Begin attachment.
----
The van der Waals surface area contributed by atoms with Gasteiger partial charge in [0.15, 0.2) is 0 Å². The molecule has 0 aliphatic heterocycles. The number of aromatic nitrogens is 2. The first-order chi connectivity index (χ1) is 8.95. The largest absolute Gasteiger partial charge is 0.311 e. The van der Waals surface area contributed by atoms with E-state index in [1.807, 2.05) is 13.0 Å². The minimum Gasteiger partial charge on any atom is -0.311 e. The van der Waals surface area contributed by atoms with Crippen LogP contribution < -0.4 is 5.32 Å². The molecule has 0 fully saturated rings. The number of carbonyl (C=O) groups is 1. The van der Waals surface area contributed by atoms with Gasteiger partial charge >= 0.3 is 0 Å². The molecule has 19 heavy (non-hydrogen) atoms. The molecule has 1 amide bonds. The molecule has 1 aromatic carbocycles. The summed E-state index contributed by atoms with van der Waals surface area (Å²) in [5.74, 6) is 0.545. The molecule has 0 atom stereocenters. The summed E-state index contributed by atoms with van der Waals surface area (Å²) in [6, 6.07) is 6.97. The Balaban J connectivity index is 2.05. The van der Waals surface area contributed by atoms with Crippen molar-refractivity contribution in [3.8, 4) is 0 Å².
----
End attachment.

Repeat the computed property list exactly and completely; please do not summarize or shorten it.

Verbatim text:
The van der Waals surface area contributed by atoms with Gasteiger partial charge in [0.15, 0.2) is 0 Å². The molecule has 0 aliphatic heterocycles. The number of aromatic nitrogens is 2. The first-order chi connectivity index (χ1) is 8.95. The largest absolute Gasteiger partial charge is 0.311 e. The van der Waals surface area contributed by atoms with E-state index in [1.807, 2.05) is 13.0 Å². The minimum Gasteiger partial charge on any atom is -0.311 e. The van der Waals surface area contributed by atoms with Crippen LogP contribution < -0.4 is 5.32 Å². The molecule has 0 fully saturated rings. The number of carbonyl (C=O) groups is 1. The van der Waals surface area contributed by atoms with Gasteiger partial charge >= 0.3 is 0 Å². The molecule has 19 heavy (non-hydrogen) atoms. The molecule has 1 amide bonds. The molecule has 1 aromatic carbocycles. The summed E-state index contributed by atoms with van der Waals surface area (Å²) in [5.74, 6) is 0.545. The molecule has 0 atom stereocenters. The summed E-state index contributed by atoms with van der Waals surface area (Å²) in [6, 6.07) is 6.97. The Balaban J connectivity index is 2.05. The van der Waals surface area contributed by atoms with Crippen molar-refractivity contribution in [3.8, 4) is 0 Å².